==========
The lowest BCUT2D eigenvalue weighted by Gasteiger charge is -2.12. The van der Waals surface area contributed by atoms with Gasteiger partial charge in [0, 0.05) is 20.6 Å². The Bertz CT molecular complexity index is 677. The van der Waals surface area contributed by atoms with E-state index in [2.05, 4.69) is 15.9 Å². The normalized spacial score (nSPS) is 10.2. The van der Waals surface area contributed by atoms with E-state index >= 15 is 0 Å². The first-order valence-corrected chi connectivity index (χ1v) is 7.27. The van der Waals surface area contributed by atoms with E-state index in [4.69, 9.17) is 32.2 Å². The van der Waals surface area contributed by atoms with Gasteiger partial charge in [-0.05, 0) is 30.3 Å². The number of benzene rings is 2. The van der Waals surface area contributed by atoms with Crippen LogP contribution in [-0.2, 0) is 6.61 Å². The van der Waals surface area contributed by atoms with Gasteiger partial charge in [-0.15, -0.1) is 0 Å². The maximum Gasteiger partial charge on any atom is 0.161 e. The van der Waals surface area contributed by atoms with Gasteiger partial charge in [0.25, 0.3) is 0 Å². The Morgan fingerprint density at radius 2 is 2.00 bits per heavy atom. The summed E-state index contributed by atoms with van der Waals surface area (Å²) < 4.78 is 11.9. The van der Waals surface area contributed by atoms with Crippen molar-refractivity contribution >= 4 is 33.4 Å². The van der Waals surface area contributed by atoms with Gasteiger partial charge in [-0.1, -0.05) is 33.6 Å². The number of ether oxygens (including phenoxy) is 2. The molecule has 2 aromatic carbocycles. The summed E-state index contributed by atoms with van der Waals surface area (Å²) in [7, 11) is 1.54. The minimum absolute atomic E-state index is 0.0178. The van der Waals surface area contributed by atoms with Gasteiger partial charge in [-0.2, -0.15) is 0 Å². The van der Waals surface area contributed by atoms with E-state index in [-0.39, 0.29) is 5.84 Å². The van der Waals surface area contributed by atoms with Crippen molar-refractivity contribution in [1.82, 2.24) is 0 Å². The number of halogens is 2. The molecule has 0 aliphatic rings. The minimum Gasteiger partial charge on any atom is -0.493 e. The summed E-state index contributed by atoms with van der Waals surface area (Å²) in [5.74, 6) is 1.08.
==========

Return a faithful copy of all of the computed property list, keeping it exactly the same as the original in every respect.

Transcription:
The lowest BCUT2D eigenvalue weighted by Gasteiger charge is -2.12. The van der Waals surface area contributed by atoms with Gasteiger partial charge in [0, 0.05) is 20.6 Å². The Bertz CT molecular complexity index is 677. The van der Waals surface area contributed by atoms with E-state index in [2.05, 4.69) is 15.9 Å². The normalized spacial score (nSPS) is 10.2. The van der Waals surface area contributed by atoms with E-state index >= 15 is 0 Å². The first-order valence-corrected chi connectivity index (χ1v) is 7.27. The van der Waals surface area contributed by atoms with E-state index in [4.69, 9.17) is 32.2 Å². The van der Waals surface area contributed by atoms with Gasteiger partial charge in [-0.05, 0) is 30.3 Å². The number of benzene rings is 2. The van der Waals surface area contributed by atoms with Crippen LogP contribution in [-0.2, 0) is 6.61 Å². The van der Waals surface area contributed by atoms with Gasteiger partial charge in [-0.15, -0.1) is 0 Å². The maximum Gasteiger partial charge on any atom is 0.161 e. The van der Waals surface area contributed by atoms with Gasteiger partial charge in [0.25, 0.3) is 0 Å². The Morgan fingerprint density at radius 2 is 2.00 bits per heavy atom. The summed E-state index contributed by atoms with van der Waals surface area (Å²) < 4.78 is 11.9. The van der Waals surface area contributed by atoms with Crippen molar-refractivity contribution >= 4 is 33.4 Å². The van der Waals surface area contributed by atoms with Gasteiger partial charge in [-0.1, -0.05) is 33.6 Å². The number of ether oxygens (including phenoxy) is 2. The molecule has 2 aromatic carbocycles. The summed E-state index contributed by atoms with van der Waals surface area (Å²) in [7, 11) is 1.54. The minimum absolute atomic E-state index is 0.0178. The van der Waals surface area contributed by atoms with Gasteiger partial charge in [-0.2, -0.15) is 0 Å². The van der Waals surface area contributed by atoms with E-state index in [-0.39, 0.29) is 5.84 Å². The van der Waals surface area contributed by atoms with Crippen molar-refractivity contribution in [1.82, 2.24) is 0 Å². The number of halogens is 2. The molecule has 0 aliphatic rings. The minimum Gasteiger partial charge on any atom is -0.493 e. The summed E-state index contributed by atoms with van der Waals surface area (Å²) in [5.74, 6) is 1.08.